Scenario 7 - Exploring restorative approaches

Report
Reflection
Resources to support Charlie Taylor’s Improving Teacher Training for Behaviour
Behaviour Scenarios
Scenario 7: Exploring restorative approaches
This Scenario has been developed for Initial Teacher Training (ITT) to enable trainees to
demonstrate knowledge, skills and understanding of behaviour management
Reflection
Introduction
Behaviour2Learn has developed 17 Scenarios focusing on the 8 areas highlighted in the
Teaching Agency's document Improving teacher training for behaviour. These are:
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Personal Style
Self-management
Reflection
School Systems
Relationships
Classroom Management
More Challenging Behaviour
Theoretical Knowledge
Improving teacher training for behaviour has been developed by Charlie Taylor, the
Government’s expert adviser on behaviour, to complement the new Teachers’
Standards that all teachers have to demonstrate from September 2012.
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Reflection
Scenario 7
Exploring restorative approaches
A class is working well and you are pleased with their progress but one
pupil is causing you concern. She disturbs the work of others and, when you
spoke to her about this in your last lesson, was very rude to you. You feel
you dealt with this at the time but you want to ensure a permanent
improvement.
You enlist the help of a senior colleague to try using restorative approaches.
What should he/she do to help you?
Reflection
Key Learning Outcomes
• Reflection on the way you manage behaviour
• Increased understanding of restorative approaches.
• Increased willingness to change what isn’t working well.
• Encouragement to learn more about generic behaviour management
systems and try alternatives when one approach is insufficiently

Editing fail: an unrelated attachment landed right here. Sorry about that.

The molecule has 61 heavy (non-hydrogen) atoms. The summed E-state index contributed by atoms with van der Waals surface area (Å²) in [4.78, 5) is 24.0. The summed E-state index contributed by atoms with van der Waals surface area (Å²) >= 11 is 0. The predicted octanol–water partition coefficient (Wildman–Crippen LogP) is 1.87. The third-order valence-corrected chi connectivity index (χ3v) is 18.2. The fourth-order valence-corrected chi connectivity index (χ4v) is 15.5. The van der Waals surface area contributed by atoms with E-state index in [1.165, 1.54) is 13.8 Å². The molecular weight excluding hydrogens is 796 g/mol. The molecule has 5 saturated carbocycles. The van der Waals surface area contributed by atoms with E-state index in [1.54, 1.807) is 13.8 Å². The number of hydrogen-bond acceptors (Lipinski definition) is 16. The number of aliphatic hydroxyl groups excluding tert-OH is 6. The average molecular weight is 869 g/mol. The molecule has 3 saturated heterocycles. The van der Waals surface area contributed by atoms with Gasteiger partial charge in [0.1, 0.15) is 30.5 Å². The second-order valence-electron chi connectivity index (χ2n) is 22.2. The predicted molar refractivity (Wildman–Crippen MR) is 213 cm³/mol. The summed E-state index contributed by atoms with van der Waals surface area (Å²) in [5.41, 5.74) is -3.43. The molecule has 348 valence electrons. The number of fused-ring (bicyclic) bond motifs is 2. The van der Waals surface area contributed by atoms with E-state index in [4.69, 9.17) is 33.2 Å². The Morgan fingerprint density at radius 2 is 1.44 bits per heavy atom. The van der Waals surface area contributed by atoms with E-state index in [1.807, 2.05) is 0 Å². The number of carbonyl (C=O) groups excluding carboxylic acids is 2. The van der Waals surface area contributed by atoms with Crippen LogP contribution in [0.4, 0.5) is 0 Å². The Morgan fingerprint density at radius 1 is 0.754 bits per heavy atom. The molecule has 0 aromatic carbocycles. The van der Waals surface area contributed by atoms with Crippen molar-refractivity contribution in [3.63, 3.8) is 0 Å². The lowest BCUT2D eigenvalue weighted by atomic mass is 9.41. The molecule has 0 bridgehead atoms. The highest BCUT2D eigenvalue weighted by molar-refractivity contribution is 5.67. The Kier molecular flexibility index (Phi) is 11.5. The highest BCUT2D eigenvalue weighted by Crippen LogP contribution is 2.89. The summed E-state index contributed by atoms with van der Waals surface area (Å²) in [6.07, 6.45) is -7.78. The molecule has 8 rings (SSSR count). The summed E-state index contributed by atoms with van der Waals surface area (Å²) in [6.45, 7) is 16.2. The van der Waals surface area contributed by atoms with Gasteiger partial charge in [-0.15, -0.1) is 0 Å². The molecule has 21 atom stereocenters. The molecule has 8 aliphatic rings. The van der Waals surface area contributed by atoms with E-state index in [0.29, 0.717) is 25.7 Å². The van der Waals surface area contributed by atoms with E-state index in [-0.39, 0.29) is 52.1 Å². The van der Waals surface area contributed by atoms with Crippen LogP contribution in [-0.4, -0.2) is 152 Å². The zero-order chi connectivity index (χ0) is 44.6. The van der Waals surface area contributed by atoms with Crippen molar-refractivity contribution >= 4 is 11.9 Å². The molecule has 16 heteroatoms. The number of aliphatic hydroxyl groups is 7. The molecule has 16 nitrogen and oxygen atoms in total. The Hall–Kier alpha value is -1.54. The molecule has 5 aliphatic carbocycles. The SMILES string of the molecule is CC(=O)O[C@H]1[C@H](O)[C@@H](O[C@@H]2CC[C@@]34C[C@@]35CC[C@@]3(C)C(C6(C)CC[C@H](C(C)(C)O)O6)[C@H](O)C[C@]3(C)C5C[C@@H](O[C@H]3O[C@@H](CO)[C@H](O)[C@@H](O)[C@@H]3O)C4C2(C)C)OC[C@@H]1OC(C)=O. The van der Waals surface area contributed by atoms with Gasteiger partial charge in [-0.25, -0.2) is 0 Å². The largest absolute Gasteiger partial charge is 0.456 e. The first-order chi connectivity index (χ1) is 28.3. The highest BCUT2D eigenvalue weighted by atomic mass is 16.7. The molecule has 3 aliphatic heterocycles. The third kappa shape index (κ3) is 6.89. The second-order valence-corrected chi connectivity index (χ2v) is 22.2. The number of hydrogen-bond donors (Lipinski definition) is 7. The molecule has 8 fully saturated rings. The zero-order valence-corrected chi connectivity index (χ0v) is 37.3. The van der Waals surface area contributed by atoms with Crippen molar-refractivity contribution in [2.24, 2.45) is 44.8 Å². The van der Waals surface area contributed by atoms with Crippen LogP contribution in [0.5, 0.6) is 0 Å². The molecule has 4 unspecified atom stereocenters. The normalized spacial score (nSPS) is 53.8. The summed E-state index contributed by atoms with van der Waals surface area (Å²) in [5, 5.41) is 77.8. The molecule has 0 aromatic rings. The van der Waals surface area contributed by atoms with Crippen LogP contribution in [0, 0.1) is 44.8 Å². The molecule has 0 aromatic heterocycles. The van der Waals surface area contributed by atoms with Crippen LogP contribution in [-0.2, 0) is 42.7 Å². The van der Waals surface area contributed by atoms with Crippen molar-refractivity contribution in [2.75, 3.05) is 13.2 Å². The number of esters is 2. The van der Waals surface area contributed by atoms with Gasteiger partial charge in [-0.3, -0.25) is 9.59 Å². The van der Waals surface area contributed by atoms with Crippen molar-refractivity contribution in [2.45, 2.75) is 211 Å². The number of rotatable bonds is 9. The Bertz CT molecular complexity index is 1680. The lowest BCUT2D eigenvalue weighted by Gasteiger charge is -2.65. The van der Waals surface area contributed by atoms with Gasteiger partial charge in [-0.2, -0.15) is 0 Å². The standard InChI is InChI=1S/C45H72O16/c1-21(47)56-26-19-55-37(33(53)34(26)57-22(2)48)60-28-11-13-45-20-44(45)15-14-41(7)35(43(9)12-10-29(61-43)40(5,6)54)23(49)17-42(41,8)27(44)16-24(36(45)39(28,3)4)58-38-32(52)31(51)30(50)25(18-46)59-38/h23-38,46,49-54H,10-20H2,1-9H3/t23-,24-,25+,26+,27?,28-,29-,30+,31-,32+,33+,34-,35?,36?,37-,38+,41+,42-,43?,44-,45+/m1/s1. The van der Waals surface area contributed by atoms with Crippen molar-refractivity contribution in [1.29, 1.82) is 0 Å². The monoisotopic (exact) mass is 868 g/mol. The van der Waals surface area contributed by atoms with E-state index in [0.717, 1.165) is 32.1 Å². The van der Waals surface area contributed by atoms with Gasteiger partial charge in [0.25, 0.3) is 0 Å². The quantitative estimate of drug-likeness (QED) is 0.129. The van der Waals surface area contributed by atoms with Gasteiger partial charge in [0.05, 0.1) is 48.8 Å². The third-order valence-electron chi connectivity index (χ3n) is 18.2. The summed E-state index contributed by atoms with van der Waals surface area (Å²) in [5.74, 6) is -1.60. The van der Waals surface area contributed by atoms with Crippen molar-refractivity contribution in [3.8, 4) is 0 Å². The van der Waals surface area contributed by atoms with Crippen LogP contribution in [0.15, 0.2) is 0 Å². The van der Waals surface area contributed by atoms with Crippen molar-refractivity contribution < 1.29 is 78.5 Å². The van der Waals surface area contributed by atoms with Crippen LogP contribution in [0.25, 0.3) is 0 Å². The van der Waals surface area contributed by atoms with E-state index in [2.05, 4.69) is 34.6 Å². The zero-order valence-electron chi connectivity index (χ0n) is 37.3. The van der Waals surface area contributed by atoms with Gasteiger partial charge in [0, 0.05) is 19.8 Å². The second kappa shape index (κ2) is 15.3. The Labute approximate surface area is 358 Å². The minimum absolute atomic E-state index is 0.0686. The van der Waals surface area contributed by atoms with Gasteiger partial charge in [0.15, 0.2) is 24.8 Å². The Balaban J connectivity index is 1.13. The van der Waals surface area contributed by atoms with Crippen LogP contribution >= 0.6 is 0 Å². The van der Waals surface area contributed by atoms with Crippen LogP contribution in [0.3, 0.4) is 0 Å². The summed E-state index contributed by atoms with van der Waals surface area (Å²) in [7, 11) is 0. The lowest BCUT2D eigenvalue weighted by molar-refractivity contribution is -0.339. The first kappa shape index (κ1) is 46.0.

effective.
• Increased knowledge of research and developments, and how these
can be applied to understanding, managing and changing children’s
behaviour.
Reflection
What should the senior member of staff do?
Consider these responses and choose the best one(s):
1.
Tell the pupil that staff are fed up with her constant misbehaviour.
2.
Talk to you and the pupil separately first to hear your accounts and what
your thoughts and feelings were at the time.
3.
Repeat 1 with both of you together, having established some groundrules for the discussion.
4.
Tell the pupil that she will be excluded if it happens again.
5.
Ask you both who else has been affected by the situation.
6.
Advise you on what to do next.
7.
Ask you both what needs to happen to repair the harm and put the
situation right.
Reflection
What may be the best choices?
A facilitator using restorative approaches (in this case the senior member of
staff) will usually:
2.Talk to you and the pupil separately first to hear your accounts and what
your thoughts and feelings were at the time.
3. Repeat 1 with both of you together, having established the ground rules
for the discussion.
5. Ask you both who else has been affected by the situation.
7.Ask you both what needs to happen to repair the harm and put the
situation right.
You will then agree what is to be done and how you will recognise an
improvement.
Reflection
How might you prevent a recurrence?
Having agreed what will be done to remedy the situation, both you and the